Aspen “Climategate” has spurred some nasty letters to at least one Aspen environmentalist, but local groups working on climate change said Wednesday they won’t let the controversy alter their actions.
Aspen Skiing Co. Executive Director of Sustainability Auden Schendler, an outspoken activist on reducing greenhouse gases, said some critics have used “Climategate” as alleged proof that global warming doesn’t exist.
“We’re already getting kind of hate mail saying, ‘See, you’re wrong,’” Schendler said.
The controversy erupted last month when a hacker unveiled thousands of e-mails and computer files of climate scientists at a leading British university. Those who dispute climate change contend the e-mails show that some scientists were manipulating data or withholding information that didn’t support their side.
Environmentalists contend the hacked information shows a lack of professionalism on behalf of some of the scientists. They say some of the hacked material is damning because it is out of context, and they insist the scientific proof of climate change remains sound.
Schendler said the release of the hacked material is designed to cloud the debate and confuse the “lay public.” It won’t affect experts and the delegates of 192 countries attending the global warming summit in Copenhagen, he said.
Schendler drew a parallel between “errors in judgment” by some climate scientists and Tiger Woods. Woods still is a “good golfer,” just as the climate science still is solid, he said.
The controversy threatens to divert attention from solving climate change to refueling debate about whether or not there is a real issue, said Michael Kinsley, a Rocky Mountain Institute consultant.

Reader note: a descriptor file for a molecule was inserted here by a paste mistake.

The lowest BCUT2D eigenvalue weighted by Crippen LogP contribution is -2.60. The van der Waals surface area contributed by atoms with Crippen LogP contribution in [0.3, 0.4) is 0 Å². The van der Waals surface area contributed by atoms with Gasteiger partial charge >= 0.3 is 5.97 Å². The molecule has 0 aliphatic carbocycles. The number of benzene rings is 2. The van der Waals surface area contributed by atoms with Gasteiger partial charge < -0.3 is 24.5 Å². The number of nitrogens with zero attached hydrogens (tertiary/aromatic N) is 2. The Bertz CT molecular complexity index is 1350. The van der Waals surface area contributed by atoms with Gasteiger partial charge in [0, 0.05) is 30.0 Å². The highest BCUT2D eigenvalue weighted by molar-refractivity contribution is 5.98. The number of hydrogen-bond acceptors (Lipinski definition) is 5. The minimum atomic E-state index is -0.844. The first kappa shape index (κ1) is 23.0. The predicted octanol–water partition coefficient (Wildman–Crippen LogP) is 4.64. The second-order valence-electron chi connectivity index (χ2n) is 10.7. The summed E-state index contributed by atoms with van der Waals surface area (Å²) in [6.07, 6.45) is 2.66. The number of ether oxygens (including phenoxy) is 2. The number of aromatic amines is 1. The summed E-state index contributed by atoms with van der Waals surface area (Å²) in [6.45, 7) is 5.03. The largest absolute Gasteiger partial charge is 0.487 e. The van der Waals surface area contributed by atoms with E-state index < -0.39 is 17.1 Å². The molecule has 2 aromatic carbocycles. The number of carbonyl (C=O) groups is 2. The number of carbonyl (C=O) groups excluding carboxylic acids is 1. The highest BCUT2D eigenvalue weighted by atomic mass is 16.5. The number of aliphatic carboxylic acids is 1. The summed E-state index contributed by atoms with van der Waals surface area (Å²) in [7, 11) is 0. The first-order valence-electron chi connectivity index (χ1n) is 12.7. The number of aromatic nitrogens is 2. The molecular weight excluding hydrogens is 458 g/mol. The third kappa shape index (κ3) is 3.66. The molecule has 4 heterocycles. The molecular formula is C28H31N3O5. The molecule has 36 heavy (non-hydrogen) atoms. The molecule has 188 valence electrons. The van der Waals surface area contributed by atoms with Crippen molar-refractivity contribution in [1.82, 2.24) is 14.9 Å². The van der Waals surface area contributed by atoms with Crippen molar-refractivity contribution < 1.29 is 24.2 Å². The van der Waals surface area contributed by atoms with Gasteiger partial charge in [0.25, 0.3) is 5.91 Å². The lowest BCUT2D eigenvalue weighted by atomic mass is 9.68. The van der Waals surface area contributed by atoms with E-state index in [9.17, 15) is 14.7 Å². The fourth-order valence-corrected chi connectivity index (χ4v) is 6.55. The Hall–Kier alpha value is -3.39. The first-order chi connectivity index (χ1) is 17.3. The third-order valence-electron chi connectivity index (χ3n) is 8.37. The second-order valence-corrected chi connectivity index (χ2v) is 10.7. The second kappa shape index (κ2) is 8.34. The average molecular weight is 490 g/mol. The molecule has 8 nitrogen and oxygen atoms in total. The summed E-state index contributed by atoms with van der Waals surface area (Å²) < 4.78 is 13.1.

“The opponents of climate change mitigation have done an excellent job with misinformation and fibs and with what lawyers call disingenuous statements,” he said. “It’s pretty easy for them to pile on to their myth-making.”
The current myth is that scientists are skewing information to support their arguments, Kinsley said. But objective people who dig into the issue will realize the body of information confirming climate change is immense.
The global warming trend isn’t slowing, despite recent fluctuations in global temperatures year to year, states the latest report released by the World Meteorological Organization at the start of the Copenhagen summit.
Kinsley said “Climategate” hadn’t visibly sparked any skepticism among the organizations that RMI consults, and it isn’t affecting how the nonprofit approaches its mission. Since it was founded by Amory Lovins 27 years ago, RMI has contended that energy efficiency makes good financial sense for institutions, businesses and households. The organization isn’t necessarily trying to sell anyone on a philosophy.
“You don’t have to believe in climate change. You don’t even have to care about the environment,” Kinsley said.
RMI concentrates on getting its clients to overcome the challenges necessary to improve efficiency. Kim Peterson, who heads Aspen’s Canary Initiative, a program designed to reduce carbon emissions, said “Climategate” won’t deter the city from its mission.
She said the vast majority of climate scientists think the data exists to show the climate is warming, and that the use of fossil fuels by humans is contributing. The data is overwhelming, and enough independent sources say this latest controversy doesn’t offset it, Peterson said.
“The feeling is, among people who work in climate change, it’s going to blow over,” she said about the controversy.
Nathan Ratledge, interim director of the acclaimed Community Office for Resource Efficiency said “Climategate” could ultimately aid the effort to act on climate change.
“If anything, I think this will force certain folks to reassess openness and clarity regarding source information. And, with an ever more engaged and educated public, that should be the natural progression anyway,” he said.
Ratledge for Copenhagen on Thursday and will be part of an Aspen-Pitkin County panel that will present information on efforts to reduce carbon emissions.